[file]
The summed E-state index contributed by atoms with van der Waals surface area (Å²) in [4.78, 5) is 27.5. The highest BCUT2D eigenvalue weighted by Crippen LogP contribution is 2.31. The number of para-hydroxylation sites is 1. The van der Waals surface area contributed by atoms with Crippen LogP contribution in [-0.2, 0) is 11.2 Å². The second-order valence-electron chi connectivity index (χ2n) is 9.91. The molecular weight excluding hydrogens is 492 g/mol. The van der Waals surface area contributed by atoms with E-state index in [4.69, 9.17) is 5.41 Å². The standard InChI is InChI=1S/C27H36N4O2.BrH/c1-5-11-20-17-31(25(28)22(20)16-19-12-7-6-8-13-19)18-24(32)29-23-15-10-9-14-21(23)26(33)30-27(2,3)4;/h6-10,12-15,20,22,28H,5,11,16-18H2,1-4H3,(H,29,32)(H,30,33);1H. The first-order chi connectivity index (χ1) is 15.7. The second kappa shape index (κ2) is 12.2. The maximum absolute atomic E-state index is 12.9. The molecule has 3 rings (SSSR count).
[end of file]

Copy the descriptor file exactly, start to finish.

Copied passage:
The summed E-state index contributed by atoms with van der Waals surface area (Å²) in [4.78, 5) is 27.5. The highest BCUT2D eigenvalue weighted by Crippen LogP contribution is 2.31. The number of para-hydroxylation sites is 1. The van der Waals surface area contributed by atoms with Crippen LogP contribution in [-0.2, 0) is 11.2 Å². The second-order valence-electron chi connectivity index (χ2n) is 9.91. The molecular weight excluding hydrogens is 492 g/mol. The van der Waals surface area contributed by atoms with E-state index in [4.69, 9.17) is 5.41 Å². The standard InChI is InChI=1S/C27H36N4O2.BrH/c1-5-11-20-17-31(25(28)22(20)16-19-12-7-6-8-13-19)18-24(32)29-23-15-10-9-14-21(23)26(33)30-27(2,3)4;/h6-10,12-15,20,22,28H,5,11,16-18H2,1-4H3,(H,29,32)(H,30,33);1H. The first-order chi connectivity index (χ1) is 15.7. The second kappa shape index (κ2) is 12.2. The maximum absolute atomic E-state index is 12.9. The molecule has 3 rings (SSSR count).